October 31, 2007

It's not always easy being green

By DC Velocity Staff

The green movement is all about helping save the planet, but many companies are finding it helps the bottom line too. Furniture maker Herman Miller and tech giant Hewlett-Packard provided attendees at CSCMP with a clear view of how environmental initiatives have become ingrained in operating procedures at their companies.

Judy Glazer, HP's director of global social and environmental responsibility operations, said HP has benefited from a few very simple changes in packaging. By switching from wooden pallets to plastic pallets, for example, HP has eliminated 300,000 cubic feet of packaging material annually for shipping laptop computers.

HP has benefited from the move in other ways as well, Glazer added. The wooden pallets previously used by the company were poorly constructed and had to be treated with pesticides, so the wood was not re-useable. Plastic pallets are thinner and more durable, allowing HP to pack more products on each pallet and to reuse its pallets several times. "Because they are thinner, we could get more products into each pallet and into a container, which improved logistics costs dramatically," said Glazer. "When you reduce package size and weight, very good things happen to logistics."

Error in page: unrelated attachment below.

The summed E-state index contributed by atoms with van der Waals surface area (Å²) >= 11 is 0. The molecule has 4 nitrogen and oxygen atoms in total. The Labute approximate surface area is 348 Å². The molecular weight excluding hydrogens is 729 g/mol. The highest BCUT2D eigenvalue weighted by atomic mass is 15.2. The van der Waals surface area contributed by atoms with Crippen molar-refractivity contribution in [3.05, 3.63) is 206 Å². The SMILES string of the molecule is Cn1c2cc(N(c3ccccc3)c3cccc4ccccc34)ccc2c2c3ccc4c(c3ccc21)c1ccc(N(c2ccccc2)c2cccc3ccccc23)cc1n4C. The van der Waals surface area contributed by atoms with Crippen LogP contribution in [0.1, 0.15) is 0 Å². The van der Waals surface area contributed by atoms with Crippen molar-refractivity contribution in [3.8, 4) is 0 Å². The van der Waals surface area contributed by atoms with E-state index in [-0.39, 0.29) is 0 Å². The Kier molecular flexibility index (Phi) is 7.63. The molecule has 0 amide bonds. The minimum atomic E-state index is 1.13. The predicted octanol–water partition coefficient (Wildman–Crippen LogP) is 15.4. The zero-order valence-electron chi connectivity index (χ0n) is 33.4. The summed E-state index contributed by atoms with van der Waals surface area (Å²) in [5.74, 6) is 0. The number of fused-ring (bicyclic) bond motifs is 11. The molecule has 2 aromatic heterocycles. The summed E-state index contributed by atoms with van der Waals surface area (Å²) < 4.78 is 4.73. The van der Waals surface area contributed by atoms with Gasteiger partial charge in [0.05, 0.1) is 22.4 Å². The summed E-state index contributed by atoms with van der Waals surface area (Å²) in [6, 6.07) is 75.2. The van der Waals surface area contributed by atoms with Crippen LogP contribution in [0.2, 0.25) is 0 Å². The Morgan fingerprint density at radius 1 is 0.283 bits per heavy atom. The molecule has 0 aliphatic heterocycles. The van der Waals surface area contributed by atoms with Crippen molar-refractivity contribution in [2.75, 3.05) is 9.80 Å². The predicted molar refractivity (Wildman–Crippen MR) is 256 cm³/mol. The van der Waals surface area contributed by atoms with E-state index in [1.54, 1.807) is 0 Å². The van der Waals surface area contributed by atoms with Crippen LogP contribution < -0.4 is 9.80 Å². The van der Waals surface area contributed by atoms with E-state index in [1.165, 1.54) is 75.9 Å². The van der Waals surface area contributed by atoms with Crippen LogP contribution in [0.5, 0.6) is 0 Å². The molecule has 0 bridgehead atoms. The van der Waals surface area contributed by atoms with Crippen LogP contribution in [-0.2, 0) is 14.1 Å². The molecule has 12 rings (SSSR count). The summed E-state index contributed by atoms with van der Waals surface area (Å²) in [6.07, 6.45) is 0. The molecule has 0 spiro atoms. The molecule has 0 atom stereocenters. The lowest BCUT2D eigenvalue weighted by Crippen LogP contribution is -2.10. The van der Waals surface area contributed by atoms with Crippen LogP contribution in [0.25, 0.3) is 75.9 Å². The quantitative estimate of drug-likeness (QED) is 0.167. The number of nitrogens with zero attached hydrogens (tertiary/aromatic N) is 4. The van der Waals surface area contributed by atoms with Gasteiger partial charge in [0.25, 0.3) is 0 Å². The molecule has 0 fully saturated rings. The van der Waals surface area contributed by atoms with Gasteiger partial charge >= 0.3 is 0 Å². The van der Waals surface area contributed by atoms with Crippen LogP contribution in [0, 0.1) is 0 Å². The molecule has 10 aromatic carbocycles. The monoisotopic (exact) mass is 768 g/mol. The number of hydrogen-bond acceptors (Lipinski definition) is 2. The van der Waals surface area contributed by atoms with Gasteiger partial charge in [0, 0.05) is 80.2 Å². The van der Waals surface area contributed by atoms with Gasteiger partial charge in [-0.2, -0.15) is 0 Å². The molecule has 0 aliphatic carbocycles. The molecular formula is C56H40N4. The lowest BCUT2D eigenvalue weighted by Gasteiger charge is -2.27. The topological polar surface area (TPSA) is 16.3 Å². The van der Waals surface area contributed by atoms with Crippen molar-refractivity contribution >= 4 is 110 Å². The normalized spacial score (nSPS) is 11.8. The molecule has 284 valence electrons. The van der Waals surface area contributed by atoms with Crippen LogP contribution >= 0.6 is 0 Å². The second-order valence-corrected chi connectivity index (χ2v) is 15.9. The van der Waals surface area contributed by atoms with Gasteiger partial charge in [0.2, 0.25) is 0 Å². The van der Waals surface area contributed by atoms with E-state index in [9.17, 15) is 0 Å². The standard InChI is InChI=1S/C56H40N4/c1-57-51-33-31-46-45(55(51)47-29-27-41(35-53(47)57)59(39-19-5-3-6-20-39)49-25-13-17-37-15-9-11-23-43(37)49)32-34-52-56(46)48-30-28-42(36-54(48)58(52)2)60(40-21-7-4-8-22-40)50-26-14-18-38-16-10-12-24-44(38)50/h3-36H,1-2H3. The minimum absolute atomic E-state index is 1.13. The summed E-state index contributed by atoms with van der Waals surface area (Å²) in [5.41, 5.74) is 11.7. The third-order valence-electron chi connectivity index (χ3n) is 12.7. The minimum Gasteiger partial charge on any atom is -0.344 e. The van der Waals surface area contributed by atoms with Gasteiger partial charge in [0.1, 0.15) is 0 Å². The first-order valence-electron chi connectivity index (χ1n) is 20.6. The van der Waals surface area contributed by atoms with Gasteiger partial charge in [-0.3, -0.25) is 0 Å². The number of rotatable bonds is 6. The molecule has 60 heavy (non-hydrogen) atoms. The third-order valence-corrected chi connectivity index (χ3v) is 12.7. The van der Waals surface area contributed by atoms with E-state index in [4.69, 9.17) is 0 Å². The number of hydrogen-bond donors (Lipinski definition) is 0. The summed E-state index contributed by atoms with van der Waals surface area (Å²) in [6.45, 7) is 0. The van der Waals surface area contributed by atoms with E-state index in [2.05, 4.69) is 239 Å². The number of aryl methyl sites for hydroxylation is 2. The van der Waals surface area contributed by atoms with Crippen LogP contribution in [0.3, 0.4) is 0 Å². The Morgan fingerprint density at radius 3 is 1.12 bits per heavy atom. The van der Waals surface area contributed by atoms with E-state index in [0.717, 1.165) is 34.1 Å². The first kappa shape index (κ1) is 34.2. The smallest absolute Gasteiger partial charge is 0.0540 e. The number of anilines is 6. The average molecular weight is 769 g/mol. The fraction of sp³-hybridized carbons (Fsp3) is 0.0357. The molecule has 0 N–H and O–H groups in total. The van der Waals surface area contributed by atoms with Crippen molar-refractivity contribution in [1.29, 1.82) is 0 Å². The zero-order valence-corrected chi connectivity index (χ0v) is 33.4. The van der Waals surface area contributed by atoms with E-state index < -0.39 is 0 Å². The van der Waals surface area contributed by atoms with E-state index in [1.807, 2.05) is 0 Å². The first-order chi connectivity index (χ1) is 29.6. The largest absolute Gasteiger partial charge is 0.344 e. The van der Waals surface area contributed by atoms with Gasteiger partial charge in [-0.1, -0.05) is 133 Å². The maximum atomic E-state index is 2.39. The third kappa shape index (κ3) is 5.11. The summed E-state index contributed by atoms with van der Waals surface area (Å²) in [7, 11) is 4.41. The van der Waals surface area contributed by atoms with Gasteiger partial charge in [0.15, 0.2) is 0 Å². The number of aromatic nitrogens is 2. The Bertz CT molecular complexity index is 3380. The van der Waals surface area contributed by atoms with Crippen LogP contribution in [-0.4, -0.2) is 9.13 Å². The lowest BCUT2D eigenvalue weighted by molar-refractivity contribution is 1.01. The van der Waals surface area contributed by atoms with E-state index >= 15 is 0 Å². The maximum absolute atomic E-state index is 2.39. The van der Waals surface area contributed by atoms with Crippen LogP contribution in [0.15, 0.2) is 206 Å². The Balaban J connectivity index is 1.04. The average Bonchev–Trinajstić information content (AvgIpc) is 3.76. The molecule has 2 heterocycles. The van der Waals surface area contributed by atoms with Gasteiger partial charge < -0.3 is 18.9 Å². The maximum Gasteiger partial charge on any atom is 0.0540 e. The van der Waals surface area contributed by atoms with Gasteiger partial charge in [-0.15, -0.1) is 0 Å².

HP also has other environmental initiatives under way, including a program to change the way its ink-jet cartridges are delivered. Through that initiative, HP expects to eliminate more than 6 million pounds of PVC this year, which Glazer said will result in a huge financial savings. HP ships more than 1.3 million ink-jet cartridges per day.

Drew Schramm, senior vice president of supply management and quality at Herman Miller, said that companies need to be careful when weighing cost-saving measures against quality goals. For example, the company could have saved about $2.4 million by replacing the metal components in its office chairs with PVC, but decided against it because of PVC's detrimental effects on the environment. "We're trying to make our products today without impacting tomorrow," said Schramm. "We need to engineer the bad stuff out and the good stuff in at the right price, but that can be extremely difficult to accomplish."